With the quintet such an enduring size for a musical formation, it is certainly no surprise that there are Five Barons, along with five of so many other types of things. Doo wop and vocal group collectors may become curious about the group following what would have to be a long trip to the used record pile with excavations of an archaeological nature undertaken. Like a scattering of mosaic tiles, the sight of the Beacon label arouses a certain amount of excitement all on its own. Flip this newly found single over and there is a whole lot of nothing -- it's a one-sider. If the name of the song is "Fine as Wine" then this is indeed the rare Five Barons' side, catalog number 9144 to be precise.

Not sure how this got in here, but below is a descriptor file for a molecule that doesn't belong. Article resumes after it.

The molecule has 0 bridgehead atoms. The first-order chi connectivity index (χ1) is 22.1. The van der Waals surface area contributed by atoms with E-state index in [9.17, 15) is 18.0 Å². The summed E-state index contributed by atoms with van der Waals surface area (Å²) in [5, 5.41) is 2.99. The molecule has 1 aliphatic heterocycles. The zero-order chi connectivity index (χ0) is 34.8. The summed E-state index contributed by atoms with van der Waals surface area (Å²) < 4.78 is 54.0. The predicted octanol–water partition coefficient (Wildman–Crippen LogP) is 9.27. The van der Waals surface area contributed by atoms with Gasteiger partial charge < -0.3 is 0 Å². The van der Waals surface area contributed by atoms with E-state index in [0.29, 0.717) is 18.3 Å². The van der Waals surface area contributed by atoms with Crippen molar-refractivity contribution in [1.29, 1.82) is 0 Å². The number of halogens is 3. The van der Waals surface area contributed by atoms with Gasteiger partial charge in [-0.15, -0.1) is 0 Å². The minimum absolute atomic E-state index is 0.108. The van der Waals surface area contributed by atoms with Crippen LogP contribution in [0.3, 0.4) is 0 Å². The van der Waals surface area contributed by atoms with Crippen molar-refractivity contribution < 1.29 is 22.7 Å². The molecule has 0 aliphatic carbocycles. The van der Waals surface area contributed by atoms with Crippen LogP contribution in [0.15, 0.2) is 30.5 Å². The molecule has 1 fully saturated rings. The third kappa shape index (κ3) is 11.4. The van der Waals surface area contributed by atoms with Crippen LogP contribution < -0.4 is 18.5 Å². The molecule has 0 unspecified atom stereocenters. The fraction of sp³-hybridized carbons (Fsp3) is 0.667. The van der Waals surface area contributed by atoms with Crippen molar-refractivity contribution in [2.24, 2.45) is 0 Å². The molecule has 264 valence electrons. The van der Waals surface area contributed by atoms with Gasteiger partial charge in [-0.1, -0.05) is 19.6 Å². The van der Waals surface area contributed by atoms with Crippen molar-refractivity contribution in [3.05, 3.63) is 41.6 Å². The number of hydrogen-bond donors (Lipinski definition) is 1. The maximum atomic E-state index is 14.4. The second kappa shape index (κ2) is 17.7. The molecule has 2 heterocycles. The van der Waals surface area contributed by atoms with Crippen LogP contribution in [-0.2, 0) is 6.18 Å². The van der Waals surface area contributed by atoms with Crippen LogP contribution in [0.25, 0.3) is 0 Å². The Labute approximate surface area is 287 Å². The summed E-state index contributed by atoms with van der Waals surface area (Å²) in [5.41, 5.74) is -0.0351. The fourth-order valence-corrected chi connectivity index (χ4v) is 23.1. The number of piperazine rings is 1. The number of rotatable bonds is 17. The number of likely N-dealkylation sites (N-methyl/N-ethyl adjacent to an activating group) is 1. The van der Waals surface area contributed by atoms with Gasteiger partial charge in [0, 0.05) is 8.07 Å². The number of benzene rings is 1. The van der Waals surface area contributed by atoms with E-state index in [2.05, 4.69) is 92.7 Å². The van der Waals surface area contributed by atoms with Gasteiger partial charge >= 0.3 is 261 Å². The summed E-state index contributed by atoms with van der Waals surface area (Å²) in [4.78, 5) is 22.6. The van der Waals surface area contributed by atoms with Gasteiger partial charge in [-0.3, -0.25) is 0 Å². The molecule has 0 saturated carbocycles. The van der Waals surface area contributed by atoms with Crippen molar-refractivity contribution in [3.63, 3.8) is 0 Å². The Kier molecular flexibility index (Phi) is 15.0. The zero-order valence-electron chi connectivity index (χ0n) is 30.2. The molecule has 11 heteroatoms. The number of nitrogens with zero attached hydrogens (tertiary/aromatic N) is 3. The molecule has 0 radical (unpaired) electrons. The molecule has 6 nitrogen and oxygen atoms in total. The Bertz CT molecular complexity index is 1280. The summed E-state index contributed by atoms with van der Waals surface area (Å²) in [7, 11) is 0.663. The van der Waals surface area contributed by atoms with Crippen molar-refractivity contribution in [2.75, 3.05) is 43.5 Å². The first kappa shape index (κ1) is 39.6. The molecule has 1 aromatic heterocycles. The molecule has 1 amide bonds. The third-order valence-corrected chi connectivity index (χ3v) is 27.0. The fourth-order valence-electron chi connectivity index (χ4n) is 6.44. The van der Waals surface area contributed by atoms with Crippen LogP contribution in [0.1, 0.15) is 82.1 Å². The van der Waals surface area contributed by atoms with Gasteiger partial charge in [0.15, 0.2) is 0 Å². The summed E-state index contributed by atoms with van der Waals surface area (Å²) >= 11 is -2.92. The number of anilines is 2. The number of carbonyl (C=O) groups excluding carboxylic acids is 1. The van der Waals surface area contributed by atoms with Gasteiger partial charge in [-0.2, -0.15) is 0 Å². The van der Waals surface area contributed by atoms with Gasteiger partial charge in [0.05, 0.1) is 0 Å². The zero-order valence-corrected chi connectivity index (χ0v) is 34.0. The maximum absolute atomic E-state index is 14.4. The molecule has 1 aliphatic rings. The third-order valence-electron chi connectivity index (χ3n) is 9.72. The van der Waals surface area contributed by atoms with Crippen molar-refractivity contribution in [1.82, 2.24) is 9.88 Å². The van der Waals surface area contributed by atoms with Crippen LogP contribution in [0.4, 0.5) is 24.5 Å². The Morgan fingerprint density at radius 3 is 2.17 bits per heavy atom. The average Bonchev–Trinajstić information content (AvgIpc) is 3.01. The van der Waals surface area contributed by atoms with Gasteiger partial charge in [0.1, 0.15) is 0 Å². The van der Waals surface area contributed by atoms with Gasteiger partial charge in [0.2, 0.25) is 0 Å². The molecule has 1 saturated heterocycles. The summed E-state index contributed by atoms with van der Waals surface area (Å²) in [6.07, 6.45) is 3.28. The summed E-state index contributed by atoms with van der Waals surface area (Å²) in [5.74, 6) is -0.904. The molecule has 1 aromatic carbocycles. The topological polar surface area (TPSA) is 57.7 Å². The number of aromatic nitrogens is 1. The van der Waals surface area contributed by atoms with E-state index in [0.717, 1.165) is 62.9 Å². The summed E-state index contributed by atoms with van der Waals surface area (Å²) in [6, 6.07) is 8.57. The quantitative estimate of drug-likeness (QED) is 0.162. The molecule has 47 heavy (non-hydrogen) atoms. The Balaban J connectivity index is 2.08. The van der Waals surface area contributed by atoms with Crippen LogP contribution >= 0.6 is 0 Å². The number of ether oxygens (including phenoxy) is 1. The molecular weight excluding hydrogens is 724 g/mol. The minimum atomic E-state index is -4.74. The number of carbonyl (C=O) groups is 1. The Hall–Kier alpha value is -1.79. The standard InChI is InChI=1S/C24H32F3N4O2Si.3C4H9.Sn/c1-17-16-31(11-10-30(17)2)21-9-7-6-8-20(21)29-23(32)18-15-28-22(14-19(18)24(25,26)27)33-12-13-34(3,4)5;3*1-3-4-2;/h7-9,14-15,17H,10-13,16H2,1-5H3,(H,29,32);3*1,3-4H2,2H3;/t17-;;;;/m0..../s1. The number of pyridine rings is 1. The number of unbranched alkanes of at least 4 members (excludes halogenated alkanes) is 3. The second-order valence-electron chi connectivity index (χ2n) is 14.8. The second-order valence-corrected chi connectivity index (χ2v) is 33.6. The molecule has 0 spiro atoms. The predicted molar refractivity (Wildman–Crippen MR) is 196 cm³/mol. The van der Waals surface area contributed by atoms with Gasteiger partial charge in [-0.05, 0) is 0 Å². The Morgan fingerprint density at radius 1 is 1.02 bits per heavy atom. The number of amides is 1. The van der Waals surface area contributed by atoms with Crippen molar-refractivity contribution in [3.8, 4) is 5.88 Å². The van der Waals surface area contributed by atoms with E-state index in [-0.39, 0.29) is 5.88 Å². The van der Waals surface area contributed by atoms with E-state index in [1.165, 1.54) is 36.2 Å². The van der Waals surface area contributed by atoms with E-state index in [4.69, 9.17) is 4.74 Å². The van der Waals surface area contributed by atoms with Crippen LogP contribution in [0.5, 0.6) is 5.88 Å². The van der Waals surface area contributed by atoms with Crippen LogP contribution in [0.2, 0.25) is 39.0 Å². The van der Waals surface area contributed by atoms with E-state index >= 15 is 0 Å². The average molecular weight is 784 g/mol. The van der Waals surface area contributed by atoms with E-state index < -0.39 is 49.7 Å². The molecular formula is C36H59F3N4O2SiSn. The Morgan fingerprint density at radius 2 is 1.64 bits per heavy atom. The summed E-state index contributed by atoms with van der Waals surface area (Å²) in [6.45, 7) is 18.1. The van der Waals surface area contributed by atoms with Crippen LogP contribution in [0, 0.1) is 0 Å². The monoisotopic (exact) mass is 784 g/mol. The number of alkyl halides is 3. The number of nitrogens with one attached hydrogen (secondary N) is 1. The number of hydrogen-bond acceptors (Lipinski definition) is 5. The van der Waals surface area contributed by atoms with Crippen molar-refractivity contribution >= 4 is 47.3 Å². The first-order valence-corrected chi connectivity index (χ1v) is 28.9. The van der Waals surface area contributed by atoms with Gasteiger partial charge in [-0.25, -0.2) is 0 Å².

It is the only known recording of this group, and is thought to have been created in order to promote the song, not the singers. Both were tuneful enterprises backed by Philadelphia promoter and songwriter Charles Roisman. His 1952 contract with Beacon manager, publisher and producer Joe Davis bound the Five Barons to the recording of "Fine as Wine," a song by Roisman which is among a half-dozen with this title. The only surprise is that there are not more, considering to what extent "Fine as Wine" crystallizes two important songwriting standards: it rhymes and it mentions alcohol. With at least a workable recording of the song in their flasks, Roisman and Davis could then approach other recording artists, in this case the vocal group of chirpers known as the Crickets. Roisman is thought to have had some kind of managerial or at least promotional involvement with the Five Barons. The group was led by guitarist Sam Alexander and also featured vocalist Ernest Ambristeri.